Ami McKay on surprising endings, witchy soundtracks and board-game solace

Be they midwives or witches, if you're in an Ami McKay novel, you know the sisters are doin' it for themselves. In her latest, The Witches of New York, the author of the acclaimed historical novel The Birth House imagines a sisterhood of what some may call "nasty women," two centuries post-Salem. 

In our Magic 8 Q&A, the acclaimed author answers eight questions from eight fellow writers.


1. Susan Juby asks, "What gets you through the inevitable hard parts of writing a book?" Playing board games, eating popcorn and drinking copious amounts of tea. Also, clicking my heels together three times and saying "no writing is wasted, no writing is wasted, no writing is wasted." 

2. Kate Pullinger asks, "What relationship does your writing have to your own childhood, both in terms of where you grew up as well as whether or not you were a happy child?" Everything and nothing. Everything: because I always had a great deal of encouragement from my family when it came to pursuing even the most fanciful ideas. Our dinner table conversations were wide-ranging, free-flowing, occasionally rowdy and often epic. It was a safe place to be my weird, geeky self. Nothing: because I haven't set any of my stories or novels in the landscape of my childhood (yet). 

3. Cathy Marie Buchanan asks, "Do you know how your story will end when you begin writing?" 
I start out thinking I know where I'd like to end, but then I'll find I'm wrong, every time. You'd think I'd learn, and stop trying to figure it out from the start, but at this point, I'm starting to think miscalculating endings is part of my process. Call me superstitious, but I'm not sure what would happen if I didn't initially plot an ending that was destined to fail. 

4. George Bowering asks, "If someone publishes a book you had not finished writing at your death, is that okay?"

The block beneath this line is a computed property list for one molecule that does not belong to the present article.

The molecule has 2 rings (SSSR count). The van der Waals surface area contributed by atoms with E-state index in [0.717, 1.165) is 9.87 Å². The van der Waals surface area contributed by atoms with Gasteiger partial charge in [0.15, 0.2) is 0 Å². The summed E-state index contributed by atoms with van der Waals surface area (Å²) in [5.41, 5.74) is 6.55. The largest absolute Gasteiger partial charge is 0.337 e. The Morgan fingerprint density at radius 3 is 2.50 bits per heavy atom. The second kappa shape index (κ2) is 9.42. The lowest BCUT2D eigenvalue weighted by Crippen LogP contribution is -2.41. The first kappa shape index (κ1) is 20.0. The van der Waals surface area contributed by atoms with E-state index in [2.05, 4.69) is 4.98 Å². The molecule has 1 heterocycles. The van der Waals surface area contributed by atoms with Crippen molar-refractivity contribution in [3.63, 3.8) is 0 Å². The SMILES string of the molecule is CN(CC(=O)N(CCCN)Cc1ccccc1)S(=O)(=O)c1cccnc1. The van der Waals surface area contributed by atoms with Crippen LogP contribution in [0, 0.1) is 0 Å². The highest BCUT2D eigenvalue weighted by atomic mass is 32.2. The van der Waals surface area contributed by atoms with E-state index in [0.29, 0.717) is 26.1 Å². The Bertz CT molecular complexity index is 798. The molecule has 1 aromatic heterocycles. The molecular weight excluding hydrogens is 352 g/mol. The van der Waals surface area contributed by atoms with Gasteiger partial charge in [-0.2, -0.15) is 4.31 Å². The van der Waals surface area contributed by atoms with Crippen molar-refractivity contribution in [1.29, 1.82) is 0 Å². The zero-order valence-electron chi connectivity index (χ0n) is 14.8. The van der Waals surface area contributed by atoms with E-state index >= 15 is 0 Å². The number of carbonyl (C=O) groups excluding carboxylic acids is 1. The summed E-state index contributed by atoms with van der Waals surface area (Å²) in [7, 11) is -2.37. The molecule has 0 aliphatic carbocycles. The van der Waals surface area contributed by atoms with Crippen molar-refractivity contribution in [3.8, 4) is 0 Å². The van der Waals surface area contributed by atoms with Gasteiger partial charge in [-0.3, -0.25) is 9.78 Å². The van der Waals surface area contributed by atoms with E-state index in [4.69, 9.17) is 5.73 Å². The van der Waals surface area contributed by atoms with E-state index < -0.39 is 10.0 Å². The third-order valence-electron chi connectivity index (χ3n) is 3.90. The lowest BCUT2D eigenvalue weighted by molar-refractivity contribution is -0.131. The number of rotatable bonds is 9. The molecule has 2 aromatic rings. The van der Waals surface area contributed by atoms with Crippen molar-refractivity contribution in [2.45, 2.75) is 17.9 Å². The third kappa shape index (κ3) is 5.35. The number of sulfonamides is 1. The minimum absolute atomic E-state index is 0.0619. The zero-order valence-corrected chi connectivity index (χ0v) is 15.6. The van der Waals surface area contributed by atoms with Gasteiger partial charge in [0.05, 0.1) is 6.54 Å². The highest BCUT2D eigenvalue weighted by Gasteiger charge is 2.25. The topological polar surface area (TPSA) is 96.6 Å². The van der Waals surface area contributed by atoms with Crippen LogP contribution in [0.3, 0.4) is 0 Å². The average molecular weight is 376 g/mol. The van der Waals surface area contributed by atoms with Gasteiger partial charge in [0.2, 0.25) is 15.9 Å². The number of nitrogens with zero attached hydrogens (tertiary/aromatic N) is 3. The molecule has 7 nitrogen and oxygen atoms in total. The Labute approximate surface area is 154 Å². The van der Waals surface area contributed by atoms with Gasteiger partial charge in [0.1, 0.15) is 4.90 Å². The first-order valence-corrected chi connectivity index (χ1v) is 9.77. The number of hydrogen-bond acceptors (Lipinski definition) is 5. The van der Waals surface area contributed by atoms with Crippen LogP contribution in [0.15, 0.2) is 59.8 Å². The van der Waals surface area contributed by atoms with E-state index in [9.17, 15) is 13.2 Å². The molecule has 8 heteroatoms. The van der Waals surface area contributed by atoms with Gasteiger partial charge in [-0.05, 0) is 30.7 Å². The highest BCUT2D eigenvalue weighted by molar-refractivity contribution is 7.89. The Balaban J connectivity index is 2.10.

No. I'm not keen on the idea of an unfinished work being published "as is." That said, the thought of an intended posthumous publication/collaboration greatly interests me. For instance, if I were writing something and I knew I wouldn't be around to finish it, I might well try to find a writing partner to take up what remained of it after I passed. It would have to be a collaborative effort though, where said partner felt free to bring his or her own voice to the work.

5. Russell Smith asks, "What is the musical soundtrack to your latest book?" 
Kate Bush, Kate Bush and more Kate Bush. Her voice is the perfect blend of witchy, femme and fierce. 

6. Kenneth Oppel asks, "Would you ghostwrite a trashy book if you were offered enough?" 
Define "trashy." Every stream of writing, every genre, every type of story has its tropes, parameters and expectations. If this so-called "trashy" book is unlike anything I've ever written, then I'm sure I'd have a lot to learn. If the people involved were competent and keen, the subject matter turned my crank and I thought I could do an honest job of it, then sure, why not? 

7. Lori Lansens asks, "If you could have dinner with one of your literary heroes, living or dead, who would it be? Where would you eat? What, besides books, would you talk about?" 
Edith Wharton. As a gesture of appreciation for the New York she so brilliantly depicted in her novels, I'd take her to a part of the city she seldom, if ever, saw. We'd go to Katz's Deli on the Lower East Side to slurp chocolate egg creams and matzo soup, order a couple of pastramis on rye and a plate of pickles (both kinds, sour and new). We wouldn't even need to talk. There'd be too much eavesdropping and people-watching to do.

8. Shani Mootoo asks, "How do your closest family members treat you, you the published - hopefully famous - author?
Same as always, like the goofy geeky weirdo that I am. 
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